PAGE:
But everything is going to plan.

Yet I worry. I hear whispering in groups of people that go silent as I walk by, and the nasty anonymous notes appear under my door on a regular basis. ¬†I think they dont like me; and IO hate that cause I am giving my all to this camp, working 20 hours a day, commenting to everyone, spending a ton of time in the control room tweaking the pipes and feeds. Stuff no one sees. I’ve been also banging the pipes on the Assignments collection¬†making some functional improvements (has anyone evne noticed the random generators we added? Do they know all the cleanup I am doing each week to prep the new assignments?)

Mostly I am getting worried because Martha appears so paranoid, and more and more she acts like she does not trust me. I have gone to every effort to calm the worries of the CVI staff; they do not know how things get tricky when they put me in a position of looking like I am being secretive.

And how can Martha think I am not even in camp? I wave at her all the time, yell out her name in the mess hall. I was sitting there right opposite her at the last campfire, she was looking my way, but her eyes kept unfocussing like she did not even see me. I’ve knocked on her door a few times the chat after the last rounds, but she never answers; I can only hear the low tones of that old Morrisey LP “Maladjusted”.

Why does she think I am keeping shed 4 a mystery? I know no more than her- I’ve not gone in, and now she is expcting me to show it to her tomorrow. She seems really creeped out by Marco, and I suggested he pick some flowers for her tomorrow.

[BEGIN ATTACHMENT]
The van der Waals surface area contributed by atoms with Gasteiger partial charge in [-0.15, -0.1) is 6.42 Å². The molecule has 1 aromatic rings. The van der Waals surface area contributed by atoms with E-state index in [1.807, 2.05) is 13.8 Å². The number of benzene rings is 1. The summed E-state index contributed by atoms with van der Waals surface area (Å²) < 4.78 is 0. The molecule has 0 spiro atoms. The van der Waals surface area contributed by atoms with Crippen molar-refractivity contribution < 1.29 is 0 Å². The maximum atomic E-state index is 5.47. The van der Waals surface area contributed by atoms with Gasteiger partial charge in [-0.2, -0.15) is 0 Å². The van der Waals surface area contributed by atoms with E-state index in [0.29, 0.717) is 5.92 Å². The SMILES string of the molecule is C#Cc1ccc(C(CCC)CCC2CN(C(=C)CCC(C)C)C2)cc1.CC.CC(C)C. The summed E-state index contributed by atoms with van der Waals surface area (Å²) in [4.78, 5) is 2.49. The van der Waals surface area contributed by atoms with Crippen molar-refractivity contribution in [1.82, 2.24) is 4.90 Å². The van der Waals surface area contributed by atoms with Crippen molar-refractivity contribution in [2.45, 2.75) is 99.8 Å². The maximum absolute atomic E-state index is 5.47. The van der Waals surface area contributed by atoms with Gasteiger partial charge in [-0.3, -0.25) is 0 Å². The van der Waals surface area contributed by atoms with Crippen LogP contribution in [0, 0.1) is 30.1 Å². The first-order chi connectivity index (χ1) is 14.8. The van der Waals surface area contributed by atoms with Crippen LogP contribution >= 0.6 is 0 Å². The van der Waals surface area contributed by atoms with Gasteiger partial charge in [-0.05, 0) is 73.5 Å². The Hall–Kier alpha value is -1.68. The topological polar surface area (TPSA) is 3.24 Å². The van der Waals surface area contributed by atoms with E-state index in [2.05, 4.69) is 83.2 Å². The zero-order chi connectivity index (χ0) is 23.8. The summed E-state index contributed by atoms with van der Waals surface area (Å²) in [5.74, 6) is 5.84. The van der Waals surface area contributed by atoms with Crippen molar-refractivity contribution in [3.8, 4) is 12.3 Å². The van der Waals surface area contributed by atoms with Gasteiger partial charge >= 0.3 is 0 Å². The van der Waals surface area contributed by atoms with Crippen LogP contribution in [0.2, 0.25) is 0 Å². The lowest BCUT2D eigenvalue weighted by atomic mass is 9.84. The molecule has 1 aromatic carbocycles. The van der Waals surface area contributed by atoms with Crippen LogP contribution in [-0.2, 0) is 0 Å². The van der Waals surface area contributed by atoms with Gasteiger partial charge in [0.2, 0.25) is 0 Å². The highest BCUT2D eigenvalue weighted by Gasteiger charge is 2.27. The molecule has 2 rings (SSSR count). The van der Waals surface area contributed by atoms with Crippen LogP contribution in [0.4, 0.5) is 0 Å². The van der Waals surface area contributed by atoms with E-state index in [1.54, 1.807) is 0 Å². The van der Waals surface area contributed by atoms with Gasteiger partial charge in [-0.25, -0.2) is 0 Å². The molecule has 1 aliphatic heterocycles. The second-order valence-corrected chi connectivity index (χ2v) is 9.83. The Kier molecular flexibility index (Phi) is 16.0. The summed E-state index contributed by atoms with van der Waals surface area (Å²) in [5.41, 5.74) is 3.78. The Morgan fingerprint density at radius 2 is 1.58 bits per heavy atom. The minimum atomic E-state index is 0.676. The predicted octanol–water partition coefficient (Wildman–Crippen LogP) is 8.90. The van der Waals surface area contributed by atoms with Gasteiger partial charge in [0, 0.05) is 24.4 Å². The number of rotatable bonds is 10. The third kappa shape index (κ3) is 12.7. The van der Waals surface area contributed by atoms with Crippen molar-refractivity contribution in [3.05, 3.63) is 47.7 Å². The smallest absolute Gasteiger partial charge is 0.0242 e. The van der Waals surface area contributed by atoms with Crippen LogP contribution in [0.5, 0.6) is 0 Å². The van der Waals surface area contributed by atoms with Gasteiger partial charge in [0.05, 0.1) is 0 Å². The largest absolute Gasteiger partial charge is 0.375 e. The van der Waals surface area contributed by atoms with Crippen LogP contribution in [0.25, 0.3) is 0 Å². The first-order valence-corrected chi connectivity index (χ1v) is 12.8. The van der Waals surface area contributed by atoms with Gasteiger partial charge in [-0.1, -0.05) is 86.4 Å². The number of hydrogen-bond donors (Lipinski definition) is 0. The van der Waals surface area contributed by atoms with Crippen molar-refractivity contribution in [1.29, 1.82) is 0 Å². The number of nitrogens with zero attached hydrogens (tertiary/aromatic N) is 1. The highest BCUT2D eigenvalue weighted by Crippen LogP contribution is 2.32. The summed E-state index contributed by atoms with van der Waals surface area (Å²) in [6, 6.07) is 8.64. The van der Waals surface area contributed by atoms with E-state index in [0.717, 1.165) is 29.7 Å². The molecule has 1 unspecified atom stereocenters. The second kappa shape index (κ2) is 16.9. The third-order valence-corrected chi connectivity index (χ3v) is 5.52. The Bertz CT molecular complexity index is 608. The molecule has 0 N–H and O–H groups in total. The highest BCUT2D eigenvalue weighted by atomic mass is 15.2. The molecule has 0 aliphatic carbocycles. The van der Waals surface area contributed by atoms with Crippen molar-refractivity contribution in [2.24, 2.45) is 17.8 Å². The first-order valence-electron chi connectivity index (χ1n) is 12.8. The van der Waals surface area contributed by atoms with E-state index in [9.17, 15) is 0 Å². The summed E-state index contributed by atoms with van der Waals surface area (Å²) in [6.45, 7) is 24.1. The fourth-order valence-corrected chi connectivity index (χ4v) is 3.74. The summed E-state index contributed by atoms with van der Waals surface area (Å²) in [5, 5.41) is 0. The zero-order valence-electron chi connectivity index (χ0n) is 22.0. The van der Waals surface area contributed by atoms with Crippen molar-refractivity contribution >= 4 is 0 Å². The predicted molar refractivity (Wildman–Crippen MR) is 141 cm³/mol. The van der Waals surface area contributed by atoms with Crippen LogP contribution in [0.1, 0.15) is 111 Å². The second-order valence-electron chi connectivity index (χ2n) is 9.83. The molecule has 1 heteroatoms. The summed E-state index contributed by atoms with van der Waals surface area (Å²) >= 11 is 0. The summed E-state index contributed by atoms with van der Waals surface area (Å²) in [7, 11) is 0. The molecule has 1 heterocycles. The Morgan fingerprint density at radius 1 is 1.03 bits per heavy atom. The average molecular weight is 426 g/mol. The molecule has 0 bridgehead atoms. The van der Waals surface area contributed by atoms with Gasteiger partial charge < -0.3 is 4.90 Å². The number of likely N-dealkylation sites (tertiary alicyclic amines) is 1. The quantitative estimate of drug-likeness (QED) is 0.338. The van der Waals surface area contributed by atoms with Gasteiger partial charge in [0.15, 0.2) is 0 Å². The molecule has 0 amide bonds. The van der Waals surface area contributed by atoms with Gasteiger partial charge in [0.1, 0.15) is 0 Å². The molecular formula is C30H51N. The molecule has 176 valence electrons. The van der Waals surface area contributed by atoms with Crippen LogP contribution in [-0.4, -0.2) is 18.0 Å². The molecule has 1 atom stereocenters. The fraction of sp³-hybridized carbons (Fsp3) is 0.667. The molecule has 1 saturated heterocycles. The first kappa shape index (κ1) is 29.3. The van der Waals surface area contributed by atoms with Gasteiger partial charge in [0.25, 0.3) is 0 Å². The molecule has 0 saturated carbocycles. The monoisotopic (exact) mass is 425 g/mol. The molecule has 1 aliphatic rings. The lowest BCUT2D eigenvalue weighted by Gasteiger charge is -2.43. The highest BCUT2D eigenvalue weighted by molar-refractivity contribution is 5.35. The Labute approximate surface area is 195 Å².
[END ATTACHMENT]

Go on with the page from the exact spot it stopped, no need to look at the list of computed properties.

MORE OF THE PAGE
I saw her this afternoon walking down to the lake, and I ran to catch her, but she ducked inside the library. I was going to follow her in, but found this curious sheet of paper that had slipped out of her backpack:

lines of ???

On the back it was scribbled “be #4life”. I did not know what to make of it until I saw that one of our students had done the blackout poetry assignment. With some guesswork, I laid the found paper over a print out of Martha’s recent camp post Embedding is #4life- on its surface, this was a very important message for our students, and Martha writes them so well.

But see why I am worried now? I get this message by combining what I found with her blog post:

I get:

I see ways I could share ways I want to link what I did there, a poopy way, I have to look at a prettier way to get to a bunch of other stuff

Its cryptic, but she seems stuck on the things that happened last year. What is a “prettier way” – is it being nice to me? And what is this other stuff she wants to get to?

I really do not want to alarm the home office, and honestly, it feeds into the paranoia I already feel, and the lack of trust. So I am sitting on this and looking for more clues. It might backfire to not report to CVI, but they just take my stuff in and never give me much feedback. They just give orders.

life. a newspaper blackout poem

life. a blackout poem
The newspaper poetry blackout assignment is a project I’ve wanted to do for awhile. I’m a big fan of the fridge magnets that give you a limited set of words to work and create with and I see this kind of assignment along the same lines.